On March 21, 2016, Janet P. Jakubowicz and Benjamin J. Lewis of the firm's Trust, Estate, and Fiduciary Litigation Team obtained a judgment totaling over $584 million in favor of four sisters, including a firm client, following a hard fought ten-day trial last September. This "sisters" versus "brothers" dispute involved members of the prominent Griffin family from Northern Kentucky, spanned nearly 30 years of trust, estate, and business transactions, and played out over the last five years in the U.S. District Court for the Eastern District of Kentucky. The judgment is believed to be the largest of its kind in Kentucky history.
Two years into the litigation, in September 2014, U.S. District Court Judge William O. Bertelsman found that two brothers had breached their fiduciary responsibilities to their sisters with a series of stock, estate and trust transactions that put the men in complete control of Griffin Industries, the family's business. Griffin Industries was started by the parties' father, John L. Griffin, in 1943. It was one of the state's largest private companies until it was sold to Darling International in 2010 for $840 million.
The case involved a dispute over the disposition of assets in the estates and trusts of the plaintiffs' parents, including stock in the family business. Some of the challenged transactions occurred more than 20 years ago, and one of the plaintiffs filed and settled a related lawsuit more than twenty years ago. In late 2010, however, a series of events caused the plaintiffs to question the actions of their two oldest brothers, who had previously served as co-executors and co-trustees of their parents' estates and trusts in 1985 and 1995, respectively.
According to Judge Bertelsman, the evidence revealed a pattern, spanning decades, of the two oldest brothers exercising their authority over their sisters by only sharing selective information with them; leveraging their roles to discourage and, sometimes, intimidate the sisters from seeking information or from questioning their brothers' decisions; pitting one sister against the others; and staunchly insisting that their actions were in keeping with their parents' wishes, even in the face of estate and trust documents that reflected the contrary.
While defendants' mantra in litigation had been that "Father wanted the boys to get stock and the girls to get a million dollars," none of their parents' estate plans created before the breaches of fiduciary duty herein reflected such an intent. Mr. and Mrs. Griffin's estate plans called for equal treatment of their then-living 11 children. Instead, however, the brothers orchestrated a scheme whereby they would acquire the stock, as well as valuable real estate, from their parents' estates and trusts, to the detriment of their sisters.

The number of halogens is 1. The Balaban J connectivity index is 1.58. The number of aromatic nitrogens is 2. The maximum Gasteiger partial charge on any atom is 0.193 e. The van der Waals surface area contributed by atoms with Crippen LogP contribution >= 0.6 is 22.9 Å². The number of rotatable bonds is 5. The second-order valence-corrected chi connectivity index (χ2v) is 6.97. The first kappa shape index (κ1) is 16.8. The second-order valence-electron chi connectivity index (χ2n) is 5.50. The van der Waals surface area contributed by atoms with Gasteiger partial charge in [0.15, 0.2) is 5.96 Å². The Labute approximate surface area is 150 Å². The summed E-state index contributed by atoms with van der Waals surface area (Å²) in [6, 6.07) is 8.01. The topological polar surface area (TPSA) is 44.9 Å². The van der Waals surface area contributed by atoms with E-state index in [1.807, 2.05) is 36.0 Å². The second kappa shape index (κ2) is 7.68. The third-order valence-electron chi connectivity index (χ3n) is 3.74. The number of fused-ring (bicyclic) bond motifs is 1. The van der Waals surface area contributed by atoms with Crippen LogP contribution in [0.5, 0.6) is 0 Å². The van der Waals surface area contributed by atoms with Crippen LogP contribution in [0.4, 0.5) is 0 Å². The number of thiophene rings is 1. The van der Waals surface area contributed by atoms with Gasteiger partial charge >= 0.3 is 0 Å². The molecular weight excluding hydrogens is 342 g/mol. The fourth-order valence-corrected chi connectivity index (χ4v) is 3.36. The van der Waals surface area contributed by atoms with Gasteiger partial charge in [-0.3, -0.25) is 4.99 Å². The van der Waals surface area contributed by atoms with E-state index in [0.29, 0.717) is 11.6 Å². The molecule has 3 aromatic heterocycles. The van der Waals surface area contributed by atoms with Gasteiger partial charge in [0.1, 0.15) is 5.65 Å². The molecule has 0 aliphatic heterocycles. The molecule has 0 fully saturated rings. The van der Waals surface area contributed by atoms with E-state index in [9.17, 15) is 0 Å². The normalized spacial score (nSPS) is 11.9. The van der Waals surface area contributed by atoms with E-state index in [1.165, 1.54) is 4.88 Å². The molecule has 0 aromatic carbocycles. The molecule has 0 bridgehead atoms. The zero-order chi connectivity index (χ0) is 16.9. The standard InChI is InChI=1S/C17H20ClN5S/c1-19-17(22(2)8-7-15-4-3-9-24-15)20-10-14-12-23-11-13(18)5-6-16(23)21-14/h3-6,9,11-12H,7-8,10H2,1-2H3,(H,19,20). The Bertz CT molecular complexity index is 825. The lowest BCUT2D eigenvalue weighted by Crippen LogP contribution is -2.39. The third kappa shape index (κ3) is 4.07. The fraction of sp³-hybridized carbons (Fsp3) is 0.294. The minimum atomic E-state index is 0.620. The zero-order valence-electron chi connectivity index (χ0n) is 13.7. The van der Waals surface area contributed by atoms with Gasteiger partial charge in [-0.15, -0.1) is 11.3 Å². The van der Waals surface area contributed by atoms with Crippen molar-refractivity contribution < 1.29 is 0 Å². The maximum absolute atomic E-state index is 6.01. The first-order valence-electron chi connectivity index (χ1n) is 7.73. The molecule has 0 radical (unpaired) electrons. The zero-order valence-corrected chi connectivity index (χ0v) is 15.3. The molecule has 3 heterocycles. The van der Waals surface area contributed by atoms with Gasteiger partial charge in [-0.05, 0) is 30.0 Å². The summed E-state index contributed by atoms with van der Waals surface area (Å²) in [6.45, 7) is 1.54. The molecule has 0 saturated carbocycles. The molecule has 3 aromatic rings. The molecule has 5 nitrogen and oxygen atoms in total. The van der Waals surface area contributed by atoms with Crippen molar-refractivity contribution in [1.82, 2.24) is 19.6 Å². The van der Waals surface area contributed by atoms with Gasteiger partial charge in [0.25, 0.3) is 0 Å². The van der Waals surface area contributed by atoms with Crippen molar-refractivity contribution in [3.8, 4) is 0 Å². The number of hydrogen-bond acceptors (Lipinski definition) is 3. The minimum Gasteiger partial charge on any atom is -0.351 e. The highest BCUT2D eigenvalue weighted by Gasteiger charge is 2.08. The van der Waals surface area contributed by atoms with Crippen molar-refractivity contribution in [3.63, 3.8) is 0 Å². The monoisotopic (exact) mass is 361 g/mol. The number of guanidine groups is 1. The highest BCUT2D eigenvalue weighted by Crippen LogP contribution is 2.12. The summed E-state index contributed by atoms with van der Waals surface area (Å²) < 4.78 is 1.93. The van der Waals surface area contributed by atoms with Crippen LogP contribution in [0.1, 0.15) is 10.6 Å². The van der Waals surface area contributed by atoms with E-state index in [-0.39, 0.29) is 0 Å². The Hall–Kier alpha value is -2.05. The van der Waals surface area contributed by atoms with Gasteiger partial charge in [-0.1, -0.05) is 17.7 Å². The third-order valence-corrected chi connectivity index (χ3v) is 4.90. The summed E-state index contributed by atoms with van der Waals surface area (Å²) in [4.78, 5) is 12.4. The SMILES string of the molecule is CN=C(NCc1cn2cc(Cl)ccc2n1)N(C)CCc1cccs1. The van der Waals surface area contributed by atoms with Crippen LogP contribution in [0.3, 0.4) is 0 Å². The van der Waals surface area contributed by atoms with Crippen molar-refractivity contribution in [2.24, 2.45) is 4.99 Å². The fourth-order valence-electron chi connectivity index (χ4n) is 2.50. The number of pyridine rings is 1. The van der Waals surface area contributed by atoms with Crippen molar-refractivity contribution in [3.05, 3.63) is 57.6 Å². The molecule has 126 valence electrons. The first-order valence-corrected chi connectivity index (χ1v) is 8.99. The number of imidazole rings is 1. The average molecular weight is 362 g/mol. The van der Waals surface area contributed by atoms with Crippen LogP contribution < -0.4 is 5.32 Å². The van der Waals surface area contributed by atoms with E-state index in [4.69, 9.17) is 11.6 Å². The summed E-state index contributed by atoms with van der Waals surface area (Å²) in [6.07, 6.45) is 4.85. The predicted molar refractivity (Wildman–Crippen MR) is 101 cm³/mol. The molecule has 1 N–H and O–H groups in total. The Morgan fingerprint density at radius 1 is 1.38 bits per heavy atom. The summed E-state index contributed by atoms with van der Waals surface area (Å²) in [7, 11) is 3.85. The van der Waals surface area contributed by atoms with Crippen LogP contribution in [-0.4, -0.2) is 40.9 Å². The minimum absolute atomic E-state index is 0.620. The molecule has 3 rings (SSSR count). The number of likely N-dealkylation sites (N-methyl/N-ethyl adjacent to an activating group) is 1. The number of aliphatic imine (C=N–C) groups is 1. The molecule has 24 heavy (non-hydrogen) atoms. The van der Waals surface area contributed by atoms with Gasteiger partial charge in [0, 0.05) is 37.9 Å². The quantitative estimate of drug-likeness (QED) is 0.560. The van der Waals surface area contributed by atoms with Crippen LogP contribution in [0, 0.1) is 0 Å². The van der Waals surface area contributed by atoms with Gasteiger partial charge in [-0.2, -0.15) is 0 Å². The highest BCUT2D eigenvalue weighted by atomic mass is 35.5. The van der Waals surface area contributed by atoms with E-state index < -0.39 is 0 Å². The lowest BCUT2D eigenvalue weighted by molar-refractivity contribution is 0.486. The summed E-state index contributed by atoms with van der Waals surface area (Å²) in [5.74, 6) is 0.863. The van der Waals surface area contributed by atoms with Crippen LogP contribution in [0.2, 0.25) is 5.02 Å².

As Judge Bertelsman pointed out, the brothers believed and contended that their sisters had no business playing any role in the company's management, no business owning any real property that was important to the company, and certainly no business in owning company stock that would allow them a voice in corporate decisions.
At trial, the defendants' primary argument was that their sisters should have "ferreted out their fiduciary breaches sooner," and that their claims were barred by the statute of limitations and laches. According to the Court, however, the family "dynamics enabled defendants to successfully rebuff their sisters' inquiries over the years, not in a way that would have given the sisters full knowledge that something was legally awry, but simply in a way that reinforced the message that the sisters, who had always been admonished to respect and trust their brothers' authority, had neither the need nor the right to know the details regarding their parents' estates."
Applying Kentucky law, the Court held that it "is the duty of a fiduciary to disclose all of the material facts that would put the beneficiary upon notice that a breach of trust may have been committed." Instead of making these disclosures, Judge Bertelsman noted that "whenever plaintiffs made inquiries over the years, their brothers either brushed them off or simply lied to them." Thus, the fact that the brothers' bad acts occurred in 1985 when their mother died, and 1995 when their father died, did not preclude the sisters from filing suit 2011.
The Court went on to hold that the two oldest brothers must disgorge and repay all profits that they and their side of the family reaped from the misappropriation of the stock and real estate at issue. The Court also found that the sisters were entitled to prejudgment interest at a rate of 8 percent, which accounted for nearly half of the $584 million judgment.
In conclusion, Judge Bertelsman noted that this was a family fight of significant and unfortunate proportions. Indeed, the dispute turned siblings and generations against each another. Even in the family context, however, the principles of equity and fiduciary duty must be applied, as Judge Bertelsman did in this case.